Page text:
imagesYesterday, when I wrote about 34 Obama Nominees Not Named Dawn Johnsen being confirmed by the Senate on the heels of the healthcare vote, and before they left town, I was not aware, in addition (h/t earlofhuntingdon), the nomination was now completely dead. From Main Justice:

The Senate approved a unanimous consent request today to hold over several nominees for the second session of the 111th Congress, which begins in January.

But nominees to head three DOJ offices: Dawn Johnsen, for the Office of Legal Counsel, Mary L. Smith, for the Tax Division, and Christopher Schroeder, for the Office of Legal Policy, were returned to the White House before the Senate recessed for the holidays.

Johnsen, who was nominated in February, was approved by the Senate Judiciary Committee in March on a party line vote.

Several Senate Republicans, joined by Democratic Sens. Arlen Specter (Pa.) and Ben Nelson (Neb.), have voiced concerns about Johnsen’s vocal opposition to the Bush administration’s national security policies and her past work for an abortion rights group.

The nomination of Dawn Johnsen to be the head of the Office of Legal Counsel at DOJ, a critical post, is now truly dead. If Ms. Johnsen is to serve, she will have to be renominated by Barack Obama and start over. She never got the up or down vote promised as soon as the Senate had done healthcare, she never got an ounce of support from the Administration that nominated her, and a year of her life was taken in what certainly appears to be a cowardly and demeaning Read more

34 Obama Nominees Not Named Dawn Johnsen Confirmed

imagesBarack Obama first announced his intention to nominate Dawn Johnsen, a distinguished lawyer, professor of Constitutional law and former AAG in the Office of Legal Counsel for the DOJ, to be his head of the supremely critical Office of Legal Counsel nearly one year ago on January 5, 2009. Ms. Johnsen is eminently qualified and one of the best selections Obama has made for any position in his administration. In spite of that fact, Barack Obama and Harry Reid have callously and shamelessly left her twisting in the wind and have refused to put any emphasis or effort in forcing her confirmation. It is one of the greatest unpublicized scandals of an increasingly feckless Obama Presidency.

As recently as the end of November, there were promises that the Senate would take up Dawn Johnsen’s confirmation as soon as they were done with the healthcare bill. Well today, after patting themselves on the back for passage of the Bailout For Health Insurance Corporations Bill, the United States Senate managed to confirm thirty four (34) Obama nominees. None of them, of course, are Dawn Johnsen. Still she waits.

Here is a list of nominees that Hanoi Harry Reid, and without any question Barack Obama himself, since he will not lift a finger to help, think are more important than installing the head of the Office Legal Counsel, to oversee reformation of the rotting festering hole that produced the torture and wiretapping crimes of the previous administration: Read more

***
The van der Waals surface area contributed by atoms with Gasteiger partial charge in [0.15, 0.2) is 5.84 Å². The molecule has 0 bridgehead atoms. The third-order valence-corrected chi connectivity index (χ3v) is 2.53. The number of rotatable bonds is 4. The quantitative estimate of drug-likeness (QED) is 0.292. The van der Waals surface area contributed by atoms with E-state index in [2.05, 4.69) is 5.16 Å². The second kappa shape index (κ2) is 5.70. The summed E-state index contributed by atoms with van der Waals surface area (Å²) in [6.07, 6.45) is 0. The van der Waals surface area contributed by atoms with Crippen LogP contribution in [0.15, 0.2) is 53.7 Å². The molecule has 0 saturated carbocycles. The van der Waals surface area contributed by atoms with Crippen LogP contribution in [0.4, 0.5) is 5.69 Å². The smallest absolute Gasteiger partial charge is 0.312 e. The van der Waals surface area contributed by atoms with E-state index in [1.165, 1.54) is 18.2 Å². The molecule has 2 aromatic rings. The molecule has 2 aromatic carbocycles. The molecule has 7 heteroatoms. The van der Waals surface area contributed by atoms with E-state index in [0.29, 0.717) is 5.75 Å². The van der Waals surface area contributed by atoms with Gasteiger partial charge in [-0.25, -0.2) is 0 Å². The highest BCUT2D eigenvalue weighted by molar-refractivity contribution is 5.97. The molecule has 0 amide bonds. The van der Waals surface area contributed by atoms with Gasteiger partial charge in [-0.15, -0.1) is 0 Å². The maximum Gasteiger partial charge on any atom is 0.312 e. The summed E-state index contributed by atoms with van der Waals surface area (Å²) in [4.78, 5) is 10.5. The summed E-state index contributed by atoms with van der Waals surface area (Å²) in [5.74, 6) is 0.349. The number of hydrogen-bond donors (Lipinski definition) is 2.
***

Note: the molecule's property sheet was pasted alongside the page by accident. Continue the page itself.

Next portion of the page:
Rahm’s Making the White House Look Terrible

Picture 166This morning, the Politico made news by reporting that someone at the White House had ordered Harry Reid to cut a deal with Joe Lieberman on health care.

The White House denied the report.

“The White House is not pushing Senator Reid in any direction,” spokesman Dan Pfeiffer says. “We are working hand in hand with the Senate Leadership to work through the various issues and pass health reform as soon as possible.”

But since, then, two more reoprters have confirmed Politico’s account: TNR’s Jonathan Cohn and HuffPo’s Ryan Grim. In fact both Cohn and Grim pass on the ID of this anonymous White House figure: Rahm Emanuel. (Yeah, I know, gambling in the casino, even.) Here’s Ryan’s report.

Rahm Emanuel visited Senate Majority Leader Harry Reid in his Capitol office on Sunday evening and personally urged him to cut a deal with recalcitrant Sen. Joe Lieberman, two Democratic sources familiar with the situation said.

Now, aside from the fact that the White House looks stupid to us, as they try to insist Reid wasn’t visited by the Ghost of Health Care past, consider how they look to those close to the negotiations, who not only are being jerked around by Lieberman and Rahm, but who also risk losing their job as Senator and Majority Leader over this legislative failure. Here’s how that frustration sounds.

The report, however, according to the two sources, was entirely accurate. “We’re long past time for these kinds of games,” one source said.

But as bad as Rahm is making the White House look right now, consider how bad he’s going to make the White House look, if Lieberman refuses to deal. After all, Lieberman has taken just days to refuse the last compromise, based on claims of opposing a policy he supported three months ago. Lieberman doesn’t give a shit about health care, Obama, or Rahm Emanuel. (Or Harry Reid, for that matter.) So after forcing the White House to lie repeatedly about his strong-arm tactics, Rahm is going to make the White House look still worse after the Lieberman refuses the next deal he makes.